"Wuthering Heights," Vocabulary from Chapters 6-9 48 words

A strong current of revenge flows through the pages of Emily Bronte's gothic romance, "Wuthering Heights" (etext found here).

Learn these word lists for the novel: Chapters 1-5, Chapters 6-9, Chapters 10-14, Chapters 15-20, Chapters 21-26, Chapters 27-30, Chapters 31-34
  1. portend
    indicate by signs
    I did remark, to be sure, that mounting the stairs made her breathe very quick, that the least sudden noise set her all in a quiver, and that she coughed troublesomely sometimes: but I knew nothing of what these symptoms portended, and had no impulse to sympathize with her.
  2. prattle
    speak (about unimportant matters) rapidly and incessantly
    She expressed pleasure, too, at finding a sister among her new acquaintance, and she prattled to Catherine and kissed her and ran about with her, and gave her quantities of presents, at the beginning.
  3. peevish
    easily irritated or annoyed
    Her affection tired very soon, however, and when she grew peevish, Hindley became tyrannical.
  4. tyrannical
    marked by unjust severity or arbitrary behavior
    Her affection tired very soon, however, and when she grew peevish, Hindley became tyrannical.
  5. evince
    give expression to
    A few words from her, evincing a dislike to Heathcliff, were enough to rouse in him all his old hatred of the boy.
  6. moor
    open land usually with peaty soil covered with heather and bracken and moss
    But it was one of their chief amusements to run away to the moors in the morning and remain there all day, and the after-punishment grew a mere thing to laugh at.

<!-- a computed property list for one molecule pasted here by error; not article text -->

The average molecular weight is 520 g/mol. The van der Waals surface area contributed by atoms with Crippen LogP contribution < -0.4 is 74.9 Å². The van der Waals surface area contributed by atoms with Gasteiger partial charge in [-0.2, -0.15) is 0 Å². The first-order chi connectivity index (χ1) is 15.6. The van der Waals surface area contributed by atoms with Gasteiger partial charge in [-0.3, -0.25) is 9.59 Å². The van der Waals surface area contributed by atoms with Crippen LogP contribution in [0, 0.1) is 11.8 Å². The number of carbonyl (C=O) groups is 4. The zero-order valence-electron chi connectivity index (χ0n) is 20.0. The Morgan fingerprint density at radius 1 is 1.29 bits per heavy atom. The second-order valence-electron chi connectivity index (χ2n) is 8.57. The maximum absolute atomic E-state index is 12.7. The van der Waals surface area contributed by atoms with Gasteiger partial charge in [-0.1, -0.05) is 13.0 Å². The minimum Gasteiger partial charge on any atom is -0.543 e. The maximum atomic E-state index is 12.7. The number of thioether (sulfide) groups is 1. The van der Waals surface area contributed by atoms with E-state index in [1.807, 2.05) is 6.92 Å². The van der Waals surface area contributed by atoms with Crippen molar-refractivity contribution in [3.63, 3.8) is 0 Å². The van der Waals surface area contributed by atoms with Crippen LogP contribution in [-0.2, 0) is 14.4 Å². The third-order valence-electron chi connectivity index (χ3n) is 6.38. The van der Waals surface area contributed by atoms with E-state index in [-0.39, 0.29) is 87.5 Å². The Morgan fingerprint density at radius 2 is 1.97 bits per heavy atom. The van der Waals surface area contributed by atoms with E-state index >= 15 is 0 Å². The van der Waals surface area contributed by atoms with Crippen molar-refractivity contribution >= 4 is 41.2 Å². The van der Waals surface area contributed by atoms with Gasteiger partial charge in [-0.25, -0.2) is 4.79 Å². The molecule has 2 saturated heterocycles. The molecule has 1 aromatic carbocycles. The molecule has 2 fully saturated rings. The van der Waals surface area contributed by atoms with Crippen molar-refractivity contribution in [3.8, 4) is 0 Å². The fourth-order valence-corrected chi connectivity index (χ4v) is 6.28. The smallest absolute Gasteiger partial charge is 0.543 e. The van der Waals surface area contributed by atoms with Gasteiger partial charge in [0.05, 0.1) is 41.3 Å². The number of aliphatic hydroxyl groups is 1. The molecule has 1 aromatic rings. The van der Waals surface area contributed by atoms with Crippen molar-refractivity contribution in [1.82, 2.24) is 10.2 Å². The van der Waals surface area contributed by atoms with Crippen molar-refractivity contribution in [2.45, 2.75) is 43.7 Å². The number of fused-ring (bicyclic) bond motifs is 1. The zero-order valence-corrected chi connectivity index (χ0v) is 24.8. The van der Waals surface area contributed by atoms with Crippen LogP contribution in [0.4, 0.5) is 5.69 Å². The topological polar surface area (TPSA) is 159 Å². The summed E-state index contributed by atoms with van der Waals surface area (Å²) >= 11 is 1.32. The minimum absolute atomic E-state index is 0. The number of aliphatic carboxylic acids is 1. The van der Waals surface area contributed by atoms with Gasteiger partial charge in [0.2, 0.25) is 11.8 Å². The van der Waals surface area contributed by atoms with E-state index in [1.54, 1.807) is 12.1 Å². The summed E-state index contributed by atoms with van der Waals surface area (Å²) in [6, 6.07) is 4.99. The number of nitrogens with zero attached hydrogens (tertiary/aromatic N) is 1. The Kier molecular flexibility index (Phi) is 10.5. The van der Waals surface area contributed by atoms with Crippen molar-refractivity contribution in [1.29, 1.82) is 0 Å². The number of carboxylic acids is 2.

7. vociferate
    utter in a very loud voice
    I vociferated curses enough to annihilate any fiend in Christendom; and I got a stone and thrust it between his jaws, and tried with all my might to cram it down his throat.
  8. gallows
    an instrument of execution consisting of a wooden frame from which a condemned person is executed by hanging
    You shall go to the gallows for this--Mr. Linton, sir, don't lay by your gun.'
  9. insolence
    the trait of being rude and impertinent; inclined to take liberties
    Where will their insolence stop?
  10. spectacles
    optical instrument consisting of a frame that holds a pair of lenses for correcting defective vision
    He pulled me under the chandelier, and Mrs. Linton placed her spectacles on her nose and raised her hands in horror.
  11. culpable
    deserving blame or censure as being wrong or evil or injurious
    'What culpable carelessness in her brother!' exclaimed Mr. Linton, turning from me to Catherine.
  12. recommence
    begin again
    "I recommenced cursing--don't be angry, Nelly--and so Robert was ordered to take me off.
  13. expostulate
    reason with (somebody) for the purpose of dissuasion
    Mrs. Linton took off the gray cloak of the dairymaid which we had borrowed for our excursion, shaking her head and expostulating with her, I suppose.